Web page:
The massacre of 20 people at a clandestine cockfight in Michoacán on Sunday was an attempt to take out the regional boss of the powerful Jalisco New Generation Cartel (CJNG), federal and state authorities have confirmed.
Gunmen with the Los Correa cartel stormed a cockfight around 10:30 p.m. in Las Tinajas, a town 70 kilometers east of the state capital Morelia, effectively declaring war. The leader of Los Correa, Daniel Correa, known as El 100 (The 100) or El Tigre (The Tiger) is thought to have ordered the massacre.
However, the gunmen’s apparent main target, CJNG leader William Rivera, alias El Barbas (The Beard), escaped from the building unharmed.
The bloody dispute has been long-running: in May, CJNG gunmen allegedly ambushed relatives of Rivera, killing seven people.
Los Correa came to prominence through illegal logging near Michoacán’s Monarch Butterfly Biosphere Reserve, a UNESCO World Heritage Site, and are suspected of killing two environmental activists in February 2020. They later switched their concentration to the production of synthetic drugs, harvesting marijuana and extortion.
According to the newspaper Milenio, it’s thought that the leaders of Los Correa held a meeting with members of Los Viagras cartel in recent days to form a common front against the CJNG. Michoacán state authorities told the newspaper Infobae in January that they were aware that Los Correa members were regularly extorting residents in at least eight communities of the Hidalgo and Zinapécuaro municipalities in cahoots with the Familia Michoacana, building up for a turf war against the CJNG ,and that they found Los Correa encampments in the woods of CJNG-claimed territory in those municipalities.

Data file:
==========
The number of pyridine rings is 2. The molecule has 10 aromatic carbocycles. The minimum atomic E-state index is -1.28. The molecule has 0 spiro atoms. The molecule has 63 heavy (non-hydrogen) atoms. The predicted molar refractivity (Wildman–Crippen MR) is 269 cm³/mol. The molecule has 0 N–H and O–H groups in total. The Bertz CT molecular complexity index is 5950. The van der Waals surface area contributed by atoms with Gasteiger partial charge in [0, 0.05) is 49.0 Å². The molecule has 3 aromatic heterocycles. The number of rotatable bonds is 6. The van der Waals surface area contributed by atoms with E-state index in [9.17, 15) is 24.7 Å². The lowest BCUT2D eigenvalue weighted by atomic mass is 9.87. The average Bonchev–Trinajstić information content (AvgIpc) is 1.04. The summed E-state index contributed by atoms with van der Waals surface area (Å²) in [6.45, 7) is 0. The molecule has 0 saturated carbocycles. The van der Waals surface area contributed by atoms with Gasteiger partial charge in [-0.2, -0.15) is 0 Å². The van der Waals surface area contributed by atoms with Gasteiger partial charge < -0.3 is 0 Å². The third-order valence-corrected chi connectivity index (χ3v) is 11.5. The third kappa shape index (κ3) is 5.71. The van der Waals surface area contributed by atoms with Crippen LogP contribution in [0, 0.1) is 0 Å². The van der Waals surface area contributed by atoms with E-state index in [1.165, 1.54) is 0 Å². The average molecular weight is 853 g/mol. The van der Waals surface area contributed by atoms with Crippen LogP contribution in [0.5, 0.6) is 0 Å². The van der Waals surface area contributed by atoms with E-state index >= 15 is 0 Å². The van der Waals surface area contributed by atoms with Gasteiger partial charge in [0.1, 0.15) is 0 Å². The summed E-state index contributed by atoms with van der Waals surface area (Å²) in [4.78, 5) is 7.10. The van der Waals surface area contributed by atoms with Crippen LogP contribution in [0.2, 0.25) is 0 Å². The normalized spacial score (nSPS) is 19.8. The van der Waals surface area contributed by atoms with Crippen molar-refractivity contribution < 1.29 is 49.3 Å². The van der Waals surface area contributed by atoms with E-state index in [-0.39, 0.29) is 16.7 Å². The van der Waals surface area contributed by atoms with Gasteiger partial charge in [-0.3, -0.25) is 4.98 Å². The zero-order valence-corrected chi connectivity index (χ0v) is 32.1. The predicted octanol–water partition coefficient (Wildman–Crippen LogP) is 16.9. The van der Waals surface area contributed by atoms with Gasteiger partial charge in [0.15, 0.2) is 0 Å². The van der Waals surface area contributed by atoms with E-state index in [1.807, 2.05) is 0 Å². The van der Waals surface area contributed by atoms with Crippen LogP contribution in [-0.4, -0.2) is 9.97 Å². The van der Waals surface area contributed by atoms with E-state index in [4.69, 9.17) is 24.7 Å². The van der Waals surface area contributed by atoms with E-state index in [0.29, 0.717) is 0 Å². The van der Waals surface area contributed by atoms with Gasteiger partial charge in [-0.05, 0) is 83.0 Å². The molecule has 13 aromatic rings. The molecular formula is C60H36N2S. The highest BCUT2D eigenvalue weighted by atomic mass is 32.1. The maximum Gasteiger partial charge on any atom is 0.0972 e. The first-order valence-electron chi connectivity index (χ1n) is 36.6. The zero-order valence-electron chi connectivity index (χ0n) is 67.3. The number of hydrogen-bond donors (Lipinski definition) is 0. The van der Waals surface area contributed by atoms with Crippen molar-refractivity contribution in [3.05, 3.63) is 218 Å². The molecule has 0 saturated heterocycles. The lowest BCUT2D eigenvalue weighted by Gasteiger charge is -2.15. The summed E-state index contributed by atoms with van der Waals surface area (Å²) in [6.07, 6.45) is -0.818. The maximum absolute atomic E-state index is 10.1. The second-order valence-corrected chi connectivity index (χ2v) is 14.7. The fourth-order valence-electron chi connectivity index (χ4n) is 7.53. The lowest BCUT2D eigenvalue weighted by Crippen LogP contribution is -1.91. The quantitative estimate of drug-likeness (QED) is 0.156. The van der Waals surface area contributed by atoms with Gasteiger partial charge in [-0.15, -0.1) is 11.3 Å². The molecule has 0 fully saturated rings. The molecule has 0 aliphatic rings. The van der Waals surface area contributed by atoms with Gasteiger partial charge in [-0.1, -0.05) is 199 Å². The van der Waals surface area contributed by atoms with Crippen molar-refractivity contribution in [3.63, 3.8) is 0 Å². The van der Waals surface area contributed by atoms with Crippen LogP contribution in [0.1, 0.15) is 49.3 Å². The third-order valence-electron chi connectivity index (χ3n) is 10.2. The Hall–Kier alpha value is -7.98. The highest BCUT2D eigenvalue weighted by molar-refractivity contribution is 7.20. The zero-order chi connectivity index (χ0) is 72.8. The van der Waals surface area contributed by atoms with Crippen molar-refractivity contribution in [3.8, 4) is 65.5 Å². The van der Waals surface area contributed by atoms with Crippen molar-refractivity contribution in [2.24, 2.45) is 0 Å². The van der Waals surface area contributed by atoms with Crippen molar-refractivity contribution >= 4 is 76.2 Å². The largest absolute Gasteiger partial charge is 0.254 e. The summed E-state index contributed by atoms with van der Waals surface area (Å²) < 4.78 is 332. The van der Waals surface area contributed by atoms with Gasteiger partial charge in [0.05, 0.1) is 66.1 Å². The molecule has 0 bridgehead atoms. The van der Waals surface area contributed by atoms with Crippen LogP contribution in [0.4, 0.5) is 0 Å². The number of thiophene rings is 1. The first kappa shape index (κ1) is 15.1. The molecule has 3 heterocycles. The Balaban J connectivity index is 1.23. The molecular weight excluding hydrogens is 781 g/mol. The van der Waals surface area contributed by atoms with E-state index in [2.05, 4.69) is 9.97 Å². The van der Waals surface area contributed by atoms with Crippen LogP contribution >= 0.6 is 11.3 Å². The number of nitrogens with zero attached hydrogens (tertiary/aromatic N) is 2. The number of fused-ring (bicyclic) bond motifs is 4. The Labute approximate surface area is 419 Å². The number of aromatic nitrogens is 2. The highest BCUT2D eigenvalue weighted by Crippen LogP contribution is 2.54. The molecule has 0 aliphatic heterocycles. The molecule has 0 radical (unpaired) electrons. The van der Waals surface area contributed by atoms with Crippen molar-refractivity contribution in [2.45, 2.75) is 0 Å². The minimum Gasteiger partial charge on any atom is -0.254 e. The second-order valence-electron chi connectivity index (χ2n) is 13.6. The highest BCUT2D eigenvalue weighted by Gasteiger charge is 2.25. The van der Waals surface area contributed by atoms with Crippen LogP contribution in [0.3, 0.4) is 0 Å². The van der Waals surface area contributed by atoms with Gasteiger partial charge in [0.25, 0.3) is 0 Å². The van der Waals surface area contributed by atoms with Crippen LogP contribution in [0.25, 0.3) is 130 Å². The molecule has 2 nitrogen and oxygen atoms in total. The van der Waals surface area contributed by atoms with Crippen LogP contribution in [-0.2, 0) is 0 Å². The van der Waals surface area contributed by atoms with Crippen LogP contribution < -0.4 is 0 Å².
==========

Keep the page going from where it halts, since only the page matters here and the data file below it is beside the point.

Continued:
Los Viagras is part of the Cárteles Unidos, which is engaged in an extensive turf war against the CJNG in the notoriously violent Tierra Caliente region, which spans parts of Michoacán, Guerrero and México state.
The fighting was concentrated in Aguililla, Michoacán, until February, when the army largely retook control. Security forces, however, failed to prevent the assassination of Aguililla’s mayor, Arturo Valencia Caballero, near the town’s municipal palace on March 10.
Cárteles Unidos’ members are the presumed victims of another large-scale massacre in Michoacán on February 27, when 17 people were shot dead outside a wake that they were attending in the town of San José de Gracia.
Other cartels vying for power in the tinderbox region include Los Caballeros Templearios, El Cartel de los Reyes and Los Blancos de Troya.